Building a gun from a parts kit? It’s going to come with pretty much everything you need. All you have to do is get a compatible frame or receiver (and jig, if it isn’t finished) and be patient.
It might take a few tries to get all the gun parts and hardware situated, but you’ll get there.
Speaking of which, here are four parts you might want to switch out on your parts kit.
There may be nothing at all wrong with the trigger that comes with your gun parts kit. Then again, some parts kits come with pretty vanilla triggers. If you want to customize the gun and create a one-of-a-kind shooting experience, the trigger is often the first place you should go for an upgrade.
Instead of a single-stage trigger that works for “everyman” why not upgrade to a two-stage trigger with nickel-Teflon coated internals that is smoother and crisper?
Mushy triggers ruin the shooting experience backward and forwards, even on air guns. Don’t settle for less than the best.
Again there may be nothing wrong with the recoil spring that came with your parts kit, but upgrading to a stronger, thicker recoil spring with a corrosion-resistant coating will improve the build.
If it is coated, it will last longer, and if it is stronger, it will result in faster, smoother cycling and feeding.
A new barrel in a build kit is probably fine – for now. But if you want to do everything you can to customize the experience and create a precision platform, the barrel may also be a weak point.
Instead of using the one that comes with the kit, why not switch it out for a match-grade version?
Another thing to be aware of is the twist rate. Higher twist rates are more suitable for quicker-burning powders and lower twist rates are better for slower-burning propellants.
This is an important point for black powder builders, who often make guns from kits. It’s actually pretty common for black powder barrels to have rifling with such a low rate of twist that the ball won’t even complete a whole revolution before exiting.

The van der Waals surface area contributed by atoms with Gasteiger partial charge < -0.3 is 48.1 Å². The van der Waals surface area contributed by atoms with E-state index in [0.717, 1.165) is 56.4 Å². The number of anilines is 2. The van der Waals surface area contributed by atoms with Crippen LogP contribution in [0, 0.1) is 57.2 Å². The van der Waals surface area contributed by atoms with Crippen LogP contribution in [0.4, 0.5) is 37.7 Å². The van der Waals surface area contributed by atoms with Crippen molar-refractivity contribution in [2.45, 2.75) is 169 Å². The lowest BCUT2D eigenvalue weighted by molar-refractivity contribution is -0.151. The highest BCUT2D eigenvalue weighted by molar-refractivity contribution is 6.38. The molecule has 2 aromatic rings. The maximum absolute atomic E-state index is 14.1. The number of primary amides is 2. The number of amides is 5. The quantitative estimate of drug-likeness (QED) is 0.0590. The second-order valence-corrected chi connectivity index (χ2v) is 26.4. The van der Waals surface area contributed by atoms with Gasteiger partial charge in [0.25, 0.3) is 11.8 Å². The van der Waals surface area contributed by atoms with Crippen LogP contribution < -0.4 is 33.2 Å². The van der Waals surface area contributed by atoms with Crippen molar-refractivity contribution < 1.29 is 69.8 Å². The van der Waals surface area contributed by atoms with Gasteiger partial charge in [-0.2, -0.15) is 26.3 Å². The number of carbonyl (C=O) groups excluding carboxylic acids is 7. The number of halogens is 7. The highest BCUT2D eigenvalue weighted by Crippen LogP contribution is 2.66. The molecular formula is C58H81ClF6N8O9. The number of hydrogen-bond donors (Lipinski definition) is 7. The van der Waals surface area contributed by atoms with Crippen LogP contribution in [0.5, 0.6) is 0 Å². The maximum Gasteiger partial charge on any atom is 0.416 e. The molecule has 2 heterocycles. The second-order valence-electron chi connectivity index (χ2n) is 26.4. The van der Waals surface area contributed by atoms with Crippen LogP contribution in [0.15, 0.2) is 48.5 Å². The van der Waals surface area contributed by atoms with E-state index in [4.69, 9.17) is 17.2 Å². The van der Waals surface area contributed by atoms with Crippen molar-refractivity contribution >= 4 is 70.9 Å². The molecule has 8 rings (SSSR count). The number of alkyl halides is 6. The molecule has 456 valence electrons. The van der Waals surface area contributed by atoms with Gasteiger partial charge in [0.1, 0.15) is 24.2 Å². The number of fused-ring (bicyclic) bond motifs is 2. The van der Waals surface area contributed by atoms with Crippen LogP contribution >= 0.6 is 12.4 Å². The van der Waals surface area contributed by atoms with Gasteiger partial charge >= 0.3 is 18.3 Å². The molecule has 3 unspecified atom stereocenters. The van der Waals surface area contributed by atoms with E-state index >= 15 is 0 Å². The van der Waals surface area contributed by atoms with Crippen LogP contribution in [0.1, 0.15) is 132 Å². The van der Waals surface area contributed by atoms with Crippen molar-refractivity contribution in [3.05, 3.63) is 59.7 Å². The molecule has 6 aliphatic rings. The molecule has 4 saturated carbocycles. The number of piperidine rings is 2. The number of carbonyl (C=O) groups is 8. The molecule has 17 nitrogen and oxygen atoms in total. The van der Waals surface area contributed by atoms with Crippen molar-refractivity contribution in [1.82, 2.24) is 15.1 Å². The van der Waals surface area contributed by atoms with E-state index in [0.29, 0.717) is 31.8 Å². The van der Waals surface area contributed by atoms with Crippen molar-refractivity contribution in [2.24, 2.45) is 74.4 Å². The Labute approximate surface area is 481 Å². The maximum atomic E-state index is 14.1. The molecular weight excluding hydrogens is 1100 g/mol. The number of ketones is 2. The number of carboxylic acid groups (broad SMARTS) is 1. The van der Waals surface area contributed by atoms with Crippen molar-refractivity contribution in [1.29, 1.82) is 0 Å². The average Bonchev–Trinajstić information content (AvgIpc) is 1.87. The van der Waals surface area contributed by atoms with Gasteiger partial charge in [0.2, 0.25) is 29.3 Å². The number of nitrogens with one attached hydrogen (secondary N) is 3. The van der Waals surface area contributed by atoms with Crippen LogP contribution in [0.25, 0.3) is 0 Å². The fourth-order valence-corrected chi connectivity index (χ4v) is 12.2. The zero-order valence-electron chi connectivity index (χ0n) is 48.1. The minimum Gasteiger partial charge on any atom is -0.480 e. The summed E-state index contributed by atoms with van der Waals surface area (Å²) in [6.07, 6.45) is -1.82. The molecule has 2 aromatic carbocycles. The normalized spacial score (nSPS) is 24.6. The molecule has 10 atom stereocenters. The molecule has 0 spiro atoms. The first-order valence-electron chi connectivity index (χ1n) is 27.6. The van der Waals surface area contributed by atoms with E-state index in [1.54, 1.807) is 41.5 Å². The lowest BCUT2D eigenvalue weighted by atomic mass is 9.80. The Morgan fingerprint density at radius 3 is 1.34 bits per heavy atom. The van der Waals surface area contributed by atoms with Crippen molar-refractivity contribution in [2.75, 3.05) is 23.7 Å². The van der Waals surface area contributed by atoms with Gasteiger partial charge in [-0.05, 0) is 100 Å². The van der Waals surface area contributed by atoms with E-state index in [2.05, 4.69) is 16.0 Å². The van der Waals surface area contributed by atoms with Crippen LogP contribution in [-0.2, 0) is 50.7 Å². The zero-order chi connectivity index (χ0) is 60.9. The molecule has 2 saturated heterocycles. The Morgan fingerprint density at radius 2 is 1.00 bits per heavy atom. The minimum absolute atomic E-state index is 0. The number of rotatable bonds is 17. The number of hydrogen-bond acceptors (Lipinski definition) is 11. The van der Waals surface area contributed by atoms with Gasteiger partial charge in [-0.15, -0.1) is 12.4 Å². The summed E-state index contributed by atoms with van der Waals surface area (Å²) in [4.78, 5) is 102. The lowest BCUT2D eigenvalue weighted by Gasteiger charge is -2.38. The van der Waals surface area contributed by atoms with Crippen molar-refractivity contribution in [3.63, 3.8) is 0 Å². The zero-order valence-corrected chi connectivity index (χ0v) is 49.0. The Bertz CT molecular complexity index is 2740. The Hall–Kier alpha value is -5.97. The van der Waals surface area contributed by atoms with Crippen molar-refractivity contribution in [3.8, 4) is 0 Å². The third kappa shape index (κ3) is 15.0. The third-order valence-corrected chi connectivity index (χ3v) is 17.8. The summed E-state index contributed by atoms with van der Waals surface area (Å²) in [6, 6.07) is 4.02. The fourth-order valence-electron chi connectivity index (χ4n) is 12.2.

On those builds, consider swapping the barrel for something with a slower rate of twist – consult a gunsmith for additional details, though, don’t just guess.
On Sporting Rifles: The Bolt Carrier Group
If you’re building a sporting rifle and the parts kit comes with a plain phosphate BCG, that’s another thing you should consider upgrading when you assemble the rifle.
Mil-spec phosphate coatings are good – but that’s it. They’re just good. They’re non-reflective and fairly corrosion resistant, but oil and fouling really tend to stick to them.
There are many commercially available BCGs with modern coatings like nickel boron and titanium nitride, which exhibit superior permanent dry lubricity and corrosion resistance and which are easier to clean.
The need to use less liquid lubricant also diminishes the rate of wear, so some of these new-age BCGs can last longer, too – not to mention the fact that they’ll probably offer more fluid cycling.
What Else You’ll Need
If you’re planning on building a gun from a parts kit, make sure you have a receiver or frame compatible with it – since these are the parts regulated as firearms, they will require an FFL transfer.
Depending on where you live (consult a lawyer) you may also be able to machine a receiver or frame using a jig and jig kit, so that may be an option, too.
Where Can You Get a Gun Parts Kit?
Looking for a gun parts kit for an esoteric model? No one carries more than SARCO, Inc., online at SarcoInc.com or in their showroom in Easton, Pennsylvania. They are one of the world’s largest suppliers of firearms and parts, especially for hard-to-find military platforms. Check out their website today.
For more information about Ar 15 Parts and Gun Cleaning Rod Please visit: Sarco, Inc.